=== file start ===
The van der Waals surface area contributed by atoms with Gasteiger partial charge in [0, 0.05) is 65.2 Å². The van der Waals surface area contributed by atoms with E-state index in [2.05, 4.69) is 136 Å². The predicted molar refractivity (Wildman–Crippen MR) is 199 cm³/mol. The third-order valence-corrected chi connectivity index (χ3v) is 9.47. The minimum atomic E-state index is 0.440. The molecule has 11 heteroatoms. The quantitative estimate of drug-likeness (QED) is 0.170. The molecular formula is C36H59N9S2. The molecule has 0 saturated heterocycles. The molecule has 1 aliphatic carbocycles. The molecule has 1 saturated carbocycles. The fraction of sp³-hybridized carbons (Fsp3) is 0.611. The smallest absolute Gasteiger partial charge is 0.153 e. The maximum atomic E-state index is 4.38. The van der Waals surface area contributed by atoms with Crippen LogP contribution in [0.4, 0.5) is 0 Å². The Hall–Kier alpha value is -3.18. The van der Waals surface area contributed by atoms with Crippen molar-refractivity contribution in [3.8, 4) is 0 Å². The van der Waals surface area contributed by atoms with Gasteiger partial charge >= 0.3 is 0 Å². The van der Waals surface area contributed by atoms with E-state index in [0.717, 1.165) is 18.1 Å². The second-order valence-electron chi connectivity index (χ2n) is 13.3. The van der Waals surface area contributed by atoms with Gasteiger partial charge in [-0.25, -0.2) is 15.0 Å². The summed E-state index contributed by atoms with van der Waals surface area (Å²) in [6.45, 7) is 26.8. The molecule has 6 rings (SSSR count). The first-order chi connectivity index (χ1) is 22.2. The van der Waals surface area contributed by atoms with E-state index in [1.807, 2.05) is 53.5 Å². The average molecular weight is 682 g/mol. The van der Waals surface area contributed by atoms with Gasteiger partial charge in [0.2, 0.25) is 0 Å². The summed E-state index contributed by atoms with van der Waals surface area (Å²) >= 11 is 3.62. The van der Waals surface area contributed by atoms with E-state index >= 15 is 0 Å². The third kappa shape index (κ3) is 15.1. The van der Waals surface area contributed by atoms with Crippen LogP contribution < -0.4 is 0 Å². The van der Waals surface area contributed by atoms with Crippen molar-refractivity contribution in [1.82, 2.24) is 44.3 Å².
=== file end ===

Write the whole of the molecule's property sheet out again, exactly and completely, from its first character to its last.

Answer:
The van der Waals surface area contributed by atoms with Gasteiger partial charge in [0, 0.05) is 65.2 Å². The van der Waals surface area contributed by atoms with E-state index in [2.05, 4.69) is 136 Å². The predicted molar refractivity (Wildman–Crippen MR) is 199 cm³/mol. The third-order valence-corrected chi connectivity index (χ3v) is 9.47. The minimum atomic E-state index is 0.440. The molecule has 11 heteroatoms. The quantitative estimate of drug-likeness (QED) is 0.170. The molecular formula is C36H59N9S2. The molecule has 0 saturated heterocycles. The molecule has 1 aliphatic carbocycles. The molecule has 1 saturated carbocycles. The fraction of sp³-hybridized carbons (Fsp3) is 0.611. The smallest absolute Gasteiger partial charge is 0.153 e. The maximum atomic E-state index is 4.38. The van der Waals surface area contributed by atoms with Crippen LogP contribution in [0.4, 0.5) is 0 Å². The Hall–Kier alpha value is -3.18. The van der Waals surface area contributed by atoms with Crippen molar-refractivity contribution in [3.8, 4) is 0 Å². The van der Waals surface area contributed by atoms with Gasteiger partial charge >= 0.3 is 0 Å². The van der Waals surface area contributed by atoms with E-state index in [0.717, 1.165) is 18.1 Å². The second-order valence-electron chi connectivity index (χ2n) is 13.3. The van der Waals surface area contributed by atoms with Gasteiger partial charge in [-0.25, -0.2) is 15.0 Å². The summed E-state index contributed by atoms with van der Waals surface area (Å²) in [6.45, 7) is 26.8. The molecule has 6 rings (SSSR count). The first-order chi connectivity index (χ1) is 22.2. The van der Waals surface area contributed by atoms with E-state index in [1.807, 2.05) is 53.5 Å². The average molecular weight is 682 g/mol. The van der Waals surface area contributed by atoms with Gasteiger partial charge in [0.2, 0.25) is 0 Å². The summed E-state index contributed by atoms with van der Waals surface area (Å²) >= 11 is 3.62. The van der Waals surface area contributed by atoms with E-state index >= 15 is 0 Å². The third kappa shape index (κ3) is 15.1. The van der Waals surface area contributed by atoms with Crippen LogP contribution < -0.4 is 0 Å². The van der Waals surface area contributed by atoms with Crippen molar-refractivity contribution in [1.82, 2.24) is 44.3 Å².